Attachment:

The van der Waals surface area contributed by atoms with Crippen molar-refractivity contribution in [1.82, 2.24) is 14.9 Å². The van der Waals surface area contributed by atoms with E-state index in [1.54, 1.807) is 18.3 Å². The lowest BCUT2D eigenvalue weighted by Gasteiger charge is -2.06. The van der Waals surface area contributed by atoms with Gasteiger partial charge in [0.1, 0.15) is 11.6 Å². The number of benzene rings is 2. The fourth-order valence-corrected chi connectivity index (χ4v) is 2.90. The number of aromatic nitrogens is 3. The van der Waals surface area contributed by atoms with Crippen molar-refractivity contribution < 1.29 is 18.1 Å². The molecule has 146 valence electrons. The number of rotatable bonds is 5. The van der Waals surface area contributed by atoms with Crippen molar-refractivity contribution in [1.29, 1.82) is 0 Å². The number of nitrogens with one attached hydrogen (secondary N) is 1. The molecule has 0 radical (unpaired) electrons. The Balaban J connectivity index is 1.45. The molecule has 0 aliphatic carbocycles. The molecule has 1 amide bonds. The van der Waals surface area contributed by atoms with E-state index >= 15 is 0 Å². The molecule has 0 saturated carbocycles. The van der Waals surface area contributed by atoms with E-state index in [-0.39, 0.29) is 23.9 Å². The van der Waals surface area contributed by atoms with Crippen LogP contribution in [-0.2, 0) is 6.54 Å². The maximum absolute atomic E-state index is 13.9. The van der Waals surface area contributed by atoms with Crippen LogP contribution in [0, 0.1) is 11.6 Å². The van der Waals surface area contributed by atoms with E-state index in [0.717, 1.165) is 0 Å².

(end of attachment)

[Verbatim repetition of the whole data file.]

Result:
The van der Waals surface area contributed by atoms with Crippen molar-refractivity contribution in [1.82, 2.24) is 14.9 Å². The van der Waals surface area contributed by atoms with E-state index in [1.54, 1.807) is 18.3 Å². The lowest BCUT2D eigenvalue weighted by Gasteiger charge is -2.06. The van der Waals surface area contributed by atoms with Gasteiger partial charge in [0.1, 0.15) is 11.6 Å². The number of benzene rings is 2. The fourth-order valence-corrected chi connectivity index (χ4v) is 2.90. The number of aromatic nitrogens is 3. The van der Waals surface area contributed by atoms with Crippen molar-refractivity contribution < 1.29 is 18.1 Å². The molecule has 146 valence electrons. The number of rotatable bonds is 5. The van der Waals surface area contributed by atoms with Crippen molar-refractivity contribution in [1.29, 1.82) is 0 Å². The number of nitrogens with one attached hydrogen (secondary N) is 1. The molecule has 0 radical (unpaired) electrons. The Balaban J connectivity index is 1.45. The molecule has 0 aliphatic carbocycles. The molecule has 1 amide bonds. The van der Waals surface area contributed by atoms with E-state index >= 15 is 0 Å². The molecule has 0 saturated carbocycles. The van der Waals surface area contributed by atoms with E-state index in [-0.39, 0.29) is 23.9 Å². The van der Waals surface area contributed by atoms with Crippen LogP contribution in [-0.2, 0) is 6.54 Å². The maximum absolute atomic E-state index is 13.9. The van der Waals surface area contributed by atoms with Crippen LogP contribution in [0, 0.1) is 11.6 Å². The van der Waals surface area contributed by atoms with E-state index in [0.717, 1.165) is 0 Å².